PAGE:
Cornerstone’s valuation vastly outstrips what the market says rival Taleo is worth, and even puts it ahead of SuccessFactors, which had been the HCM industry’s ‘favorite child.’ (That’s been the view on Wall Street, anyway.) SuccessFactors, which went public in late 2007, currently garners a $2.7bn market cap, roughly 10.5x trailing bookings and about 8x projected 2011 bookings. We should note that both SuccessFactors and Taleo are about four times the size of their newest rival on the public market. But for now, both of them are looking up at Cornerstone.

Laying out a dual track for Conerstone

Contact: Brenon Daly

If current IPO candidate Cornerstone OnDemand is looking for a company to model itself on – at least in terms of the offering and after-market trading – it could do a lot worse than SuccessFactors. Both vendors sell human capital management (HCM) software, and both sell it on a subscription basis. Further, both companies were relatively small (sub-$40m in revenue) and running deeply in the red when they put in their paperwork. Not that it has mattered in the case of SuccessFactors. Shares in the company have tripled from the offer price, giving it an eye-popping market valuation of $2.3bn.

Whether Cornerstone will enjoy an equally remarkable run as a public company remains to be seen. (The company, which initially filed in September, would probably be looking at pricing in the first half of next year.) But in a recent report, we wonder if Cornerstone will even make it to the Nasdaq at all. The reason? The M&A market for HCM vendors has been hot lately. Spending on deals in the market so far this year is running at three times the level of both 2008 and 2009. And valuations, for the most part, continue to come in at above-market multiples.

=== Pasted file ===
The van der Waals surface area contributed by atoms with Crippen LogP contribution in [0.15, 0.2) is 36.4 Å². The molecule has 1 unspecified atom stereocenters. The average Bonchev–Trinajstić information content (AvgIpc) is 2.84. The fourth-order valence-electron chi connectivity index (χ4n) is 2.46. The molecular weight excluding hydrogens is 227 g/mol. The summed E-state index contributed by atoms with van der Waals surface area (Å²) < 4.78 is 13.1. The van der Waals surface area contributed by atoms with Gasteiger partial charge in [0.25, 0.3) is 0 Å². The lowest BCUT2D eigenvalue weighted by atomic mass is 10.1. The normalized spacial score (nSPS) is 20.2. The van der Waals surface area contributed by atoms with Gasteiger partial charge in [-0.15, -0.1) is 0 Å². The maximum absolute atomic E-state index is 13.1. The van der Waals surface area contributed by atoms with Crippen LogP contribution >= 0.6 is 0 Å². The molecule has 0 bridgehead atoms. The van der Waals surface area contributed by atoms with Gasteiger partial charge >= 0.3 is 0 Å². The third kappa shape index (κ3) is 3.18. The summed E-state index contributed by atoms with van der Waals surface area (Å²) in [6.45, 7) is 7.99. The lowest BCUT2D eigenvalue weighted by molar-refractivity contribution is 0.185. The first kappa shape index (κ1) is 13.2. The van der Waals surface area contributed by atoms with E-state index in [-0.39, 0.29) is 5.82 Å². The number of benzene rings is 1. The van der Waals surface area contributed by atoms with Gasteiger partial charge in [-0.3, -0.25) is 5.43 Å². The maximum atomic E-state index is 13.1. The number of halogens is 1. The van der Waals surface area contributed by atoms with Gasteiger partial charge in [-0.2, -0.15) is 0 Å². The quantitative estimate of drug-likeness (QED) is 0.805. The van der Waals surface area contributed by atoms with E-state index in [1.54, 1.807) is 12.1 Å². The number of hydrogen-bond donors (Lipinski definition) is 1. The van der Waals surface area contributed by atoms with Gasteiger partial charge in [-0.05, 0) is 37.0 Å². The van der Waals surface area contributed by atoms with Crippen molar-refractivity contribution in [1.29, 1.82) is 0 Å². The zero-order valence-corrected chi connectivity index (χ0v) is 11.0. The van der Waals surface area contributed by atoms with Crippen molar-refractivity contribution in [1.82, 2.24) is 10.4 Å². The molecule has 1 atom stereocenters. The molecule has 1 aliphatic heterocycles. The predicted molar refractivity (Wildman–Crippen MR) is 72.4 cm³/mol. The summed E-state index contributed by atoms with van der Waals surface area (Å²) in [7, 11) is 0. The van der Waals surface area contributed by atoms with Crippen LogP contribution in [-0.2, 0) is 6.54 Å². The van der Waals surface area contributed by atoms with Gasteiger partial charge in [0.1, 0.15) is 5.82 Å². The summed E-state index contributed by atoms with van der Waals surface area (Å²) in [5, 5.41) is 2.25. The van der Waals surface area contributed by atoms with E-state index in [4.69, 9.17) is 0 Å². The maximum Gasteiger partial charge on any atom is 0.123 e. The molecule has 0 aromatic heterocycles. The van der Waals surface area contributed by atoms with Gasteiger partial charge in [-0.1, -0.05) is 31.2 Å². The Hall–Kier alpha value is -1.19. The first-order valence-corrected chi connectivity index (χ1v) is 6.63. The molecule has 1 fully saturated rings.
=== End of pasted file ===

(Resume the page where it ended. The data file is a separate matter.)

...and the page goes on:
In the report, we speculate on two potential buyers: one that’s obvious (ADP) and one that’s more of a stretch (salesforce.com). Cornerstone has some traits that would clearly appeal to both, as well as some that make a trade sale to either would-be acquirer less likely. ADP, which has already purchased a half-dozen HCM providers, currently has a five-year reselling agreement with Cornerstone, and even holds rights to some warrants in the startup. However, a closer reading of Cornerstone’s prospectus indicates that the early returns from that reselling arrangement haven’t been encouraging, with the two sides feuding over whether or not ADP has hit the agreed-upon sales targets and is, therefore, entitled to warrants that could be worth several million dollars.

Unlike ADP, which has a demonstrated interest in and appetite for HCM deals, salesforce.com is a much more speculative buyer for Cornerstone. But it’s a pairing that is perhaps not as farfetched as it might seem. After all, salesforce.com has long said that it wants to be relevant to all employees at a business, not just to those in sales. Buying Cornerstone would immediately give salesforce.com a high-profile presence in the HCM market, opening up an opportunity that far exceeds its core CRM market. Of course, a major acquisition like this would go against the direction that salesforce.com has taken as an open, all-inclusive platform provider.

Is GeoLearning the next to go?

Contact: Brenon Daly

While the employment market may still be sluggish, the market for software that helps companies with their employees is bustling. We recently noted that both the number of deals and spending in the human capital management (HCM) market so far this year is rivaling the records set when the overall M&A market was much healthier. Add to that, there’s even an HCM vendor that’s eyeing the other exit: Cornerstone OnDemand filed to go public two weeks ago, one of the few tech companies that’s willing to brave the chilly IPO market.